Series Tied 1-1 but Islanders Have Been the Better Team
By Lenn Robbins
This was a game the Islanders had no business winning after the first period. Trailing 3-0 with starting goalie and playoff sensation Semyon Varlamov pulled in favor of Thomas Greiss, the Flyers had the Islanders right where they wanted them.
And then Philly’s resident headache, Matt Niskanen, put a big shoulder to chest hit on Scott Mayfield. Suddenly the game changed, the ice tilted and the Islanders scored three straight to force overtime.
A lost draw and some confusion in front of the net cost the Islanders. They lost 4-3 in OT and go into Thursday night’s Game 3 with the series tied 1-1. But make no mistake, the Islanders, with the exception of that first period when the Flyers, as expected, came hard, have been the better team in this series in four periods of six periods.
None of this, of course, is consolation to coach Barry Trotz. But he knows if his team plays as it should from the get-go, the Islanders can win this series. They’ve been the better team.
“You want to complete the comeback, that’s the disappointing part,” Trotz said. “The positive part is it reinforces a lot of the things you do to get back in the game.”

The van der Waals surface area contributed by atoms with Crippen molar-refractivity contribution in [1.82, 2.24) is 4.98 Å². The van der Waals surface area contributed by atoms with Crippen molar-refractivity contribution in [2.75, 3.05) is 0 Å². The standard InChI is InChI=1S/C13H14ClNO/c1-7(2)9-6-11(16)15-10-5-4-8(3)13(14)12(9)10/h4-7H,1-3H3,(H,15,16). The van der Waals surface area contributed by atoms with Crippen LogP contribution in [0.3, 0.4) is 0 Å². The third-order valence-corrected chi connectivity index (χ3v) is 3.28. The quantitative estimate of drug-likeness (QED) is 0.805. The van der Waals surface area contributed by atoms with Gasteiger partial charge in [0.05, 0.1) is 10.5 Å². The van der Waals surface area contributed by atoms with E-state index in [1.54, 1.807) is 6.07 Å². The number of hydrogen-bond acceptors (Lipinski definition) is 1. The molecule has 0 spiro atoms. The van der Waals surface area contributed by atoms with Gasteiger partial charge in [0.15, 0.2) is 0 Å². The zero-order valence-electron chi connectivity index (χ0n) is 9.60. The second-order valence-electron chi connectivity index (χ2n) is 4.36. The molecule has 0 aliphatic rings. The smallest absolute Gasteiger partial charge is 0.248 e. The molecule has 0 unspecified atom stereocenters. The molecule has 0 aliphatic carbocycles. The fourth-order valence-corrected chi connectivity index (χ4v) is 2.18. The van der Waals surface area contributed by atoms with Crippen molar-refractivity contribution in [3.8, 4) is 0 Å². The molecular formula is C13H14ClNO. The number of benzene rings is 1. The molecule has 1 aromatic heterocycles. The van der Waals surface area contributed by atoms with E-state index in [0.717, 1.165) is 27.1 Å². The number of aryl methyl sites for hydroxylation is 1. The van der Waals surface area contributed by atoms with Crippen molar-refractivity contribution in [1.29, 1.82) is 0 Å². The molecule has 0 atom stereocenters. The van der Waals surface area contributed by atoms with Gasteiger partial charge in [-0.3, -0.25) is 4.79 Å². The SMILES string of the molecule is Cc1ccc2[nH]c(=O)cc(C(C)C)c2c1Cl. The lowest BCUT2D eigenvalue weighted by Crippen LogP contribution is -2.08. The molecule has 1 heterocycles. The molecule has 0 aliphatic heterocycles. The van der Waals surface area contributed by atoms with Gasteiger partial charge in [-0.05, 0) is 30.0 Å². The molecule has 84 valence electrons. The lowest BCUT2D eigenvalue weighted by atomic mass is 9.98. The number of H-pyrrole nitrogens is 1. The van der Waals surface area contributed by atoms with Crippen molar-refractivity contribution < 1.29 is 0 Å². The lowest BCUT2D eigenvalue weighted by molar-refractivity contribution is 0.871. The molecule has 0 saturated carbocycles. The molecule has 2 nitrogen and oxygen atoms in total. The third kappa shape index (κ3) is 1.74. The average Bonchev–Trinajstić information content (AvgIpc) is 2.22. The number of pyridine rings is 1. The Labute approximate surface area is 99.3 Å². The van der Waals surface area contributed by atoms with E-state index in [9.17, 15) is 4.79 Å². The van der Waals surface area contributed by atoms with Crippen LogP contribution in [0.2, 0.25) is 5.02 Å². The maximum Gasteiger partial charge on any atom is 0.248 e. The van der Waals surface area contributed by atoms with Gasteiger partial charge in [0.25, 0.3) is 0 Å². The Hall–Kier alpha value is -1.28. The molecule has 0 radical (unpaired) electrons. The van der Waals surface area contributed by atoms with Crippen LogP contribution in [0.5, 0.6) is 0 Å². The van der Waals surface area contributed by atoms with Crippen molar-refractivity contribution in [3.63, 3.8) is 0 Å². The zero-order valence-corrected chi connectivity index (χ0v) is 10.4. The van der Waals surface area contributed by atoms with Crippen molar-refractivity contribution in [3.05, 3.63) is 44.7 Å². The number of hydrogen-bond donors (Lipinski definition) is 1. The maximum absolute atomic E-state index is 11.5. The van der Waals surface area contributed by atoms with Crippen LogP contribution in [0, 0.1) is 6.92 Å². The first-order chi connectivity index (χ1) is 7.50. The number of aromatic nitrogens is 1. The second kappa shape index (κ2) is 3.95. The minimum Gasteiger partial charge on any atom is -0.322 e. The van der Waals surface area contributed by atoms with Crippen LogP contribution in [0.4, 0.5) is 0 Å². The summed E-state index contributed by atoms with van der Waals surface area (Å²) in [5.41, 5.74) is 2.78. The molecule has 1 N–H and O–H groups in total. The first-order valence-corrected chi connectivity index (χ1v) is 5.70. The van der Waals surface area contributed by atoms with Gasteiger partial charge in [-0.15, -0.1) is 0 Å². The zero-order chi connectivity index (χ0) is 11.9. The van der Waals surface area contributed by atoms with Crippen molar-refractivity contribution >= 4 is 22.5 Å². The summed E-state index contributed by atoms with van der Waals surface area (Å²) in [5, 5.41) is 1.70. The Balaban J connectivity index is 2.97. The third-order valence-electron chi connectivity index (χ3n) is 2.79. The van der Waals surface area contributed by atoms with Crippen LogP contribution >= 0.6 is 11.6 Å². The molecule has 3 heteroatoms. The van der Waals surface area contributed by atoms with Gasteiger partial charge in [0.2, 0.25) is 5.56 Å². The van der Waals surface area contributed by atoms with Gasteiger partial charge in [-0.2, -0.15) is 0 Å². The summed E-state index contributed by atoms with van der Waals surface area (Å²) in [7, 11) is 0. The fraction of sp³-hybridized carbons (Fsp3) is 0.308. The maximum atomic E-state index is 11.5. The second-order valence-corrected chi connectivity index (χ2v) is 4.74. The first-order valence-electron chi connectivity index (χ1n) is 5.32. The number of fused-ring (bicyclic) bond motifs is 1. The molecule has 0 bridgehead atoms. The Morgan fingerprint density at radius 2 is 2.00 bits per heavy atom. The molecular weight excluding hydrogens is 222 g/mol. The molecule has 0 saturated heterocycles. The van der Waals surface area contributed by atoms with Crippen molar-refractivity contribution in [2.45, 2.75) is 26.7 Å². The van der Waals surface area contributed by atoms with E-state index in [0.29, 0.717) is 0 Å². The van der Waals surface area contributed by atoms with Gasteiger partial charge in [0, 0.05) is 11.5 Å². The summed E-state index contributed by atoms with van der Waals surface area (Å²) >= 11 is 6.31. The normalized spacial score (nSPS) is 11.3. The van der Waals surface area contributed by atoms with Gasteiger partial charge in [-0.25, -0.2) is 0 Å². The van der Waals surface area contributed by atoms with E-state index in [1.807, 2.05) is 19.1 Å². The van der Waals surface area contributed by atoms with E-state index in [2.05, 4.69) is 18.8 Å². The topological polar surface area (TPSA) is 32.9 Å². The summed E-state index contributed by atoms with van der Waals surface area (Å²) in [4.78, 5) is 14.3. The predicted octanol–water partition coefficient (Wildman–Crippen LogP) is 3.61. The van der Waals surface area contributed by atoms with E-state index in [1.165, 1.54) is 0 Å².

And that’s the mindset the Islanders have going into pivotal Game 3.
“I thought we just stuck with it,” Jean-Gabriel Pageau said. “We came back after the first, refocused, made sure we were coming back and just getting back to the simple things, work hard, and do all the simple plays and get back as a unit of five and attack as a unit of five. I thought we did a really good job in the second and in the third to put pressure on them, and that’s why we came back.”
Trotz did not commit to a goalie but with the exception of the first period in which Varlamov might want one of the three Flyers goals back, he has been nothing short of exceptional. In fact, by holding the Flyers scoreless for the first 40 seconds of the game, Varlamov set the Islanders playoff record for shutout hockey by going 138.17 without allowing a goal. Billy Smith held the record of 136.59 set in 1980 when the Islanders were a hockey dynasty.
“We didn’t give him any help,” said Islanders captain Anders Lee said. “That’s not on Varly, that’s on us in front of him. He’s backed us up enough.”